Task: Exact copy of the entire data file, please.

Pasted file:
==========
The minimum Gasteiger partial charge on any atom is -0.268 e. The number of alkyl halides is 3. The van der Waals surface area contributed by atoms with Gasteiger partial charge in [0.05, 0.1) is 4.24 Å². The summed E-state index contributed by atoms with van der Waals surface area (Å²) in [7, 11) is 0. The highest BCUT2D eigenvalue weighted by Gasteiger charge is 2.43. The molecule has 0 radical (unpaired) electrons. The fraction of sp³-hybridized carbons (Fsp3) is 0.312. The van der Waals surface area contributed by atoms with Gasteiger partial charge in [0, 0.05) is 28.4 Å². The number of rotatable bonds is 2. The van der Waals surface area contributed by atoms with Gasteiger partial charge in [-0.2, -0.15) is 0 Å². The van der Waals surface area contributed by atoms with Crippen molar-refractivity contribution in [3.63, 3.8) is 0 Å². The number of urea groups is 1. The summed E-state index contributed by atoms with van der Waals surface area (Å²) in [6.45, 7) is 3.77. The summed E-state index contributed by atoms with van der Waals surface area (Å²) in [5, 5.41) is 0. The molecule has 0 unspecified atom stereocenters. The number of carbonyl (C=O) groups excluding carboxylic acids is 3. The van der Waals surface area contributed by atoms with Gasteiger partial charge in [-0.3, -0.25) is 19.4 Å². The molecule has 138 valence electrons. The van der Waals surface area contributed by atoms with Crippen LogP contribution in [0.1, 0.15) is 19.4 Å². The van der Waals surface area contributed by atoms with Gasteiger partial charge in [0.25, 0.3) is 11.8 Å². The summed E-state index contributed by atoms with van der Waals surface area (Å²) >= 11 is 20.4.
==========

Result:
The minimum Gasteiger partial charge on any atom is -0.268 e. The number of alkyl halides is 3. The van der Waals surface area contributed by atoms with Gasteiger partial charge in [0.05, 0.1) is 4.24 Å². The summed E-state index contributed by atoms with van der Waals surface area (Å²) in [7, 11) is 0. The highest BCUT2D eigenvalue weighted by Gasteiger charge is 2.43. The molecule has 0 radical (unpaired) electrons. The fraction of sp³-hybridized carbons (Fsp3) is 0.312. The van der Waals surface area contributed by atoms with Gasteiger partial charge in [0, 0.05) is 28.4 Å². The number of rotatable bonds is 2. The van der Waals surface area contributed by atoms with Gasteiger partial charge in [-0.2, -0.15) is 0 Å². The van der Waals surface area contributed by atoms with Crippen molar-refractivity contribution in [3.63, 3.8) is 0 Å². The number of urea groups is 1. The summed E-state index contributed by atoms with van der Waals surface area (Å²) in [6.45, 7) is 3.77. The summed E-state index contributed by atoms with van der Waals surface area (Å²) in [5, 5.41) is 0. The molecule has 0 unspecified atom stereocenters. The number of carbonyl (C=O) groups excluding carboxylic acids is 3. The van der Waals surface area contributed by atoms with Gasteiger partial charge in [-0.3, -0.25) is 19.4 Å². The molecule has 138 valence electrons. The van der Waals surface area contributed by atoms with Crippen LogP contribution in [0.1, 0.15) is 19.4 Å². The van der Waals surface area contributed by atoms with Gasteiger partial charge in [0.25, 0.3) is 11.8 Å². The summed E-state index contributed by atoms with van der Waals surface area (Å²) >= 11 is 20.4.